[Haskell-cafe] Re: Re: a regressive view of support for imperative programming in Haskell

Benjamin Franksen benjamin.franksen at bessy.de
Thu Aug 9 16:30:54 EDT 2007

David Roundy wrote:
> On Thu, Aug 09, 2007 at 08:45:14PM +0200, Benjamin Franksen wrote:
>> David Roundy wrote:
>> > Several times since reading the beginning of this discussion I've
wished I
>> > had the new syntax so I could write something like:
>> > 
>> >   do if predicateOnFileContents (<- readFile "foo") then ...
>> > 
>> > instead of either
>> > 
>> >   do contents <- readFile "foo"
>> >      if predicateOnFileContents contents then ...
>> > 
>> > or (as you'd prefer)
>> > 
>> >   readFile "foo" >>= \contents ->
>> >   if predicateOnFileContents contents then ...
>> Isn't this problem, namely being forced to name intermediate results,
>> solved by some sort of idiom bracket sugar, maybe together with the
>> case proposal? I would prefer both very much to the proposed (<- action)
>> syntax for the same reasons that e.g. Jules Bean nicely summarized.
> I'm not familiar with the lambda case proposal, 


or, quoting from a recent post by Stefan O'Rear in this thread:

> I think the CaseLambda proposal on the Haskell' wiki solves this one
> nicely.
> mexpr >>= case of
>   p1 -> branch1
>   p2 -> branch2
> You still have to use >>=, but you don't have to name the scrutinee (and
> names are expensive cognitively).

i.e. your example would become

fmap predicateOnFileContents (readFile "foo") >>= case of
  True -> ...
  False -> ...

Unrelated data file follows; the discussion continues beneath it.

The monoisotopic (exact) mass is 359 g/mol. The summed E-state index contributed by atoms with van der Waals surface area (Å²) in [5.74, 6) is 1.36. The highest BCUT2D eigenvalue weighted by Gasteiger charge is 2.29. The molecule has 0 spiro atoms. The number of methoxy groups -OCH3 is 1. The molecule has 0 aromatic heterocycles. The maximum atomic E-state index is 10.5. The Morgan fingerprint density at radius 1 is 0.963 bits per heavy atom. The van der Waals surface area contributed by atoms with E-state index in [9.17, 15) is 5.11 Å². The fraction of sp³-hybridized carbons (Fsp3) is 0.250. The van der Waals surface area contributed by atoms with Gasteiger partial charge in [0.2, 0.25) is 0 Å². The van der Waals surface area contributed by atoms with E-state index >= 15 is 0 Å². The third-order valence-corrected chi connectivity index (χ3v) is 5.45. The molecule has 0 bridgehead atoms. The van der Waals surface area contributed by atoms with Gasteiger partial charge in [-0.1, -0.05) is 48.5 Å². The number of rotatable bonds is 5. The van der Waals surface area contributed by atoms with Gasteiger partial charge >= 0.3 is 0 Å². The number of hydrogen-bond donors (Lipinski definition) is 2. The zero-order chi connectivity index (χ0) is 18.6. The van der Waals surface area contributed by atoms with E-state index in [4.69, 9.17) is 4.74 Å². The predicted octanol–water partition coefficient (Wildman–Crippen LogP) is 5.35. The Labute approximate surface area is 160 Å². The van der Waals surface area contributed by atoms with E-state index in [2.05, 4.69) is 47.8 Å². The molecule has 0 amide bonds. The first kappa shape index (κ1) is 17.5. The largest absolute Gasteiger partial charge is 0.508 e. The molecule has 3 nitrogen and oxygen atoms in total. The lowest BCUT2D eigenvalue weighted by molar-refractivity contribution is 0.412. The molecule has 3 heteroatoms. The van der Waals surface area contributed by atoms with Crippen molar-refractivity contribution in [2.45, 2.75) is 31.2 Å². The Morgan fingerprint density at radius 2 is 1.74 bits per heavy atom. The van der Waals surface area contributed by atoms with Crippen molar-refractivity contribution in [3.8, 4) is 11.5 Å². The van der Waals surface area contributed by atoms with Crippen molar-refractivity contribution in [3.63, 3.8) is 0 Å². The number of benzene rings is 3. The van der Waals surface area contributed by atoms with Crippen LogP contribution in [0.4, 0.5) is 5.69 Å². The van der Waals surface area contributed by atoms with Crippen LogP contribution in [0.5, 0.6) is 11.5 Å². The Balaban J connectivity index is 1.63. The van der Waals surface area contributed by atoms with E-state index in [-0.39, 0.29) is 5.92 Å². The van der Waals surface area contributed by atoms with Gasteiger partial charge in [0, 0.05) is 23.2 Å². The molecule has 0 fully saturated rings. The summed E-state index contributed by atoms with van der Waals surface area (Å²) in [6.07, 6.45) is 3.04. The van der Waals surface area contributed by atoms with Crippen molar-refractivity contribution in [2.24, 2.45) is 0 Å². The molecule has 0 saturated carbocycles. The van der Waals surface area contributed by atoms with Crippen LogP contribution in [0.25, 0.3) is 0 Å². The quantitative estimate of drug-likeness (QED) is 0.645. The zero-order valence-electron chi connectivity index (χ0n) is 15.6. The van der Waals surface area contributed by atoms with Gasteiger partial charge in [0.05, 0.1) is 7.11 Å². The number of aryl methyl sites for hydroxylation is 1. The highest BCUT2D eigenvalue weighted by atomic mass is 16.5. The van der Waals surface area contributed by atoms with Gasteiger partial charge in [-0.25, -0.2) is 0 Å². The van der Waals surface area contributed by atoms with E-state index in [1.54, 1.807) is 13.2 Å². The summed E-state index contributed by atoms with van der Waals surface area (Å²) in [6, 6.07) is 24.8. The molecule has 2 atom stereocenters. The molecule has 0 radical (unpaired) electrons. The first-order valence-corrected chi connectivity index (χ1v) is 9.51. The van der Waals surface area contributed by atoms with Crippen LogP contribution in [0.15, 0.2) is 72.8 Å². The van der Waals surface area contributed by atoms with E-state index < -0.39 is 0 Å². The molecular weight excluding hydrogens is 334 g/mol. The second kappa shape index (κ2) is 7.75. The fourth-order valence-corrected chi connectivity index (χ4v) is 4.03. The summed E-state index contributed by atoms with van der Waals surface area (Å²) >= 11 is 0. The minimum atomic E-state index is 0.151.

(use liftM instead of fmap, if you prefer)

> and don't know what you mean by idiom bracket sugar, 

As has been already mentioned in this thread, in
http://www.soi.city.ac.uk/~ross/papers/Applicative.html Conor McBride and
Ross Paterson invent/explain a new type class that is now part of the base
package (Control.Applicative). They also use/propose syntactic sugar for
it, i.e.

pure f <*> u1 <*> ... <*> un

~~> (| f u1 ... un |)

(I just made up the symbols '(|' and '|)', the concrete syntax would have to
be fixed by people more knowledgeable than me.)

As to the pros and cons of (<- action) proposal, I think everything has been
said. I'd vote for giving IdiomBrackets and/or LambdaCase a chance for
being implemented, too, so we can try and evaluate different ways to
simplify monadic code.

One reason why I like IdiomBrackets is that they are more generally
applicable (no pun intended ;:) i.e. they would work not just for Monads
but for anything in Applicative. (Of course, that is also their weakness.)
Similary, LambdaCase has more applications than just simplifying monadic
code by avoiding to name an intermediate result.


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